Whether you’re trying to grow food to help sustain your family or endeavoring to become self-sufficient on a small plot of land, you’re in for the experience of a lifetime. Growing a garden is a lot of work, but learning how to plant and maintain your own food plot will be much easier.
Start by purchasing the right equipment, and prepare your soil. Then, choose the best crops to make the most of your available land. Just remember, growing your food is only half the battle because once you have crops bearing fruit, it’s time for harvest.
Start By Purchasing the Right Equipment
If you lived in the perfect climate with the right soil, you could grow enough food to sustain your family on a few acres. However, since many people aren’t that lucky, they need more acreage, and to work that much land, you need a tractor.
You’ll also need a few good tools, like a shovel and rake. Smaller equipment like broadcast spreaders and rototillers will make big jobs more efficient, even when working on a small piece of land. Make sure you have a heavy-duty wheelbarrow or garden cart for hauling compost and mulch.
In some areas, you will need a garden fence to keep out pests like deer and rabbits. Growing food is hard work, and these pesky herbivores can quickly destroy it.
Preparing the Soil
Good gardening starts with soil preparation. In the spring, you’ll probably spend hours on your tractor, tilling in compost and manure to enrich your soil and prepare it for planting. First, test your soil, then add fertilizers and other amendments to give your plants the nutrients and pH balance they need to thrive.
If your tractor doesn’t already have one, you should consider getting a John Deere tractor canopy to avoid getting soaked by the spring rains. A tractor canopy will also come in handy to protect you from UV rays during the summer. In fact, a canopy makes unkind weather much more bearable throughout the growing season.
Once you’ve loosened the soil and added fertilizers, it needs to be leveled. Then, get it ready for planting by making a few more passes with your tiller.
Planting Your Food Plot
Planting is one of the best parts of growing food. It all starts with selecting the right types of crops to grow and then selecting seeds and plant starts that are well-suited to your region.
One of the best ways to select garden seeds is to find a local seed grower. Many small seed companies focus on open-pollinated and heirloom varieties, and after the first couple of years, you can save your own seeds. Saving your own seeds saves you money and lets you select particular characteristics you like. Then, over the period of several years, you can develop strains of vegetables that are better suited to your climate and personal preferences.
When it comes to planting vegetables, remember that more isn’t always better. Plants need space to thrive so they don’t have to compete with each other.
Maintaining Your Food Plot
During the growing season, your life will be all about weeding, thinning, watering, and repeating. Keep your plant beds weed-free, so your vegetables don’t have to compete with weeds for water and nutrients.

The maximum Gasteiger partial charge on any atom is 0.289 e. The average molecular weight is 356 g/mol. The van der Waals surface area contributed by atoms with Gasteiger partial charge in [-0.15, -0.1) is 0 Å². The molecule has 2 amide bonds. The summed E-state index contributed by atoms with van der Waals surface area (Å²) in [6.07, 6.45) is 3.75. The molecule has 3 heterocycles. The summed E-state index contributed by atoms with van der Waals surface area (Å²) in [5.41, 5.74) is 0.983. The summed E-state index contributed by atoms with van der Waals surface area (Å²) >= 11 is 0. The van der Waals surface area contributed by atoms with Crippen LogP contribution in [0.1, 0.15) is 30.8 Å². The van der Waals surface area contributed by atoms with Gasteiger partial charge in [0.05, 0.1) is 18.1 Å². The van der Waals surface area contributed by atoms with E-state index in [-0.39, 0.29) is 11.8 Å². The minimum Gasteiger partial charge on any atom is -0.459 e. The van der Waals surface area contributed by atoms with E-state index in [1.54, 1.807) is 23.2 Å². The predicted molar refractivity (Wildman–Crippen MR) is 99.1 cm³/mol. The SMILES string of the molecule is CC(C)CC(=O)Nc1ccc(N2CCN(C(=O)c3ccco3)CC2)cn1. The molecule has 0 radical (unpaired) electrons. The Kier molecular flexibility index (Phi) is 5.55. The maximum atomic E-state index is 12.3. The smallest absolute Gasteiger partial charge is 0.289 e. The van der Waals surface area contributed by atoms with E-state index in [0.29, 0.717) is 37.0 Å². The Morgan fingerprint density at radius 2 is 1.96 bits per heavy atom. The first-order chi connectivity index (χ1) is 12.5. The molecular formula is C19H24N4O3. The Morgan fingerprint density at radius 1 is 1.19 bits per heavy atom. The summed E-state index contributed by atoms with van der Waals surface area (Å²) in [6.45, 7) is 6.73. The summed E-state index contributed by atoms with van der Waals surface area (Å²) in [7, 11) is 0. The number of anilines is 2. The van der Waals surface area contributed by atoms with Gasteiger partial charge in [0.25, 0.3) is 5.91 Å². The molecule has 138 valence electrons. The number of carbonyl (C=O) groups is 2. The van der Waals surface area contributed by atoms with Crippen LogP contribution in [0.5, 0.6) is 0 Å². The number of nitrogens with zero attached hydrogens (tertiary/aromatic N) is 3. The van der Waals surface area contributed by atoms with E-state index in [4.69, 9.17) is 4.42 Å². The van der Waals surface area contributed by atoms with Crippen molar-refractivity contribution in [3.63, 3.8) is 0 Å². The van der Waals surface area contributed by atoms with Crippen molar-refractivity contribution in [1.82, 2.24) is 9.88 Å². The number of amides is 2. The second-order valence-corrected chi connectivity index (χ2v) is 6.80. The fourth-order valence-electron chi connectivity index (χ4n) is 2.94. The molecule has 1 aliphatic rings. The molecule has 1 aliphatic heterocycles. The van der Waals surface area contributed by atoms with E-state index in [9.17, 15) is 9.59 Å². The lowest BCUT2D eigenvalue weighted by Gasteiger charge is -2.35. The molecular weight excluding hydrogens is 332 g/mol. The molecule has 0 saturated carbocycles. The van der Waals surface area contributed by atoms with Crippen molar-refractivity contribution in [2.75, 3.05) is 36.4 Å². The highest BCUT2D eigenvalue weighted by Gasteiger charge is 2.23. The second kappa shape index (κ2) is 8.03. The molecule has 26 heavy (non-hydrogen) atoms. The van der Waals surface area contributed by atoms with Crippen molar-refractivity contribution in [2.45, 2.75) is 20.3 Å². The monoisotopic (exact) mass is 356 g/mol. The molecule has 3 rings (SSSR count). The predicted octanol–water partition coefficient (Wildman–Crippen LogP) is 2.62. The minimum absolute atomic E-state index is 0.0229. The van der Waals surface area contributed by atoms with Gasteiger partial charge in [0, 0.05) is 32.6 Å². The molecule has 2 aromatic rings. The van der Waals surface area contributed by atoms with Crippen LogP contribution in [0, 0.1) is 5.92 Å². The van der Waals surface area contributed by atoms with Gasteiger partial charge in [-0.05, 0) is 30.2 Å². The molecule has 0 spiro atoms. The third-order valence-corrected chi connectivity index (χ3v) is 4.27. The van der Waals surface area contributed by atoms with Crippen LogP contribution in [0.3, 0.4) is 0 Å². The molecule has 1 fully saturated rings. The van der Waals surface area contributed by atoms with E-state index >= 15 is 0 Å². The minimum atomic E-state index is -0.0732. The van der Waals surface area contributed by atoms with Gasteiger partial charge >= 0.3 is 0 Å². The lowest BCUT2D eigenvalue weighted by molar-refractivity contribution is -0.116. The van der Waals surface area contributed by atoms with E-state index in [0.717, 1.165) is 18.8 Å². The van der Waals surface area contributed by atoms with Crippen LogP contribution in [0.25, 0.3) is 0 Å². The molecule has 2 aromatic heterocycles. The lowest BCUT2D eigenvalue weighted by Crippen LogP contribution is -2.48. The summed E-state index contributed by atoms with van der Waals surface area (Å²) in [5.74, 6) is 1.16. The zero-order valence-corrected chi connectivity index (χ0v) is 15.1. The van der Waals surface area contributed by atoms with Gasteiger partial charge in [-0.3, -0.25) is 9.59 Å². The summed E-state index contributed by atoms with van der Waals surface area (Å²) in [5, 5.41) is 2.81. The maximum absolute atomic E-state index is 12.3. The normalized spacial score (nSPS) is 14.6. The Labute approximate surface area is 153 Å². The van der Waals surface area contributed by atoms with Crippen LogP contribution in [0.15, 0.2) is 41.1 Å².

Using mulch can save you enormous amounts of time by eliminating weeds and keeping your garden from drying out. No matter what type of soil you have, mulch will improve the structure because it will eventually break down. With mulch, sandy soils can hold more water, and clay soils get less compacted.
Your garden plot will also need fertilizer throughout the growing season. Add fertilizer every three to four weeks, depending on what type you use. With proper amounts of fertilizer, your plants will grow more vigorously, produce more, and be more disease-resistant.
Keep a close eye on your garden plot to ensure that pests and diseases aren’t destroying your plants, and take action when necessary. Different regions of the country are more susceptible to certain types of pests and plant diseases, and it’s a good idea to learn about common pests in your area.
Harvesting Your Food
Plants will mature throughout the growing season, and you’ll have to act quickly to harvest ripe fruits and vegetables. The goal is to grow more than you can eat so that you can set food aside for the winter, so be prepared to store it.
You can store food from your garden in numerous ways. Dehydration, canning, and freezing are the most common storage methods. Crops like green beans can be preserved in all of these ways, but other crops, like pickling cucumbers, need to be canned.
Invest in a large canner and food dehydrator. You should also consider taking courses in food preservation through your local extension office because safe food preservation is critical for your family’s health.
Enjoy Your Harvest
The experience of planting and maintaining your own food plot can be rewarding in many ways. Your health will benefit from physical activities and nutritious fruits and vegetables. In addition, growing your own food can save money, bring your family closer, and help you connect to nature.
As you continue on the path of growing your own food, your experiences will help you be more productive. No matter how successful you are, you and your family will enjoy growing your own food.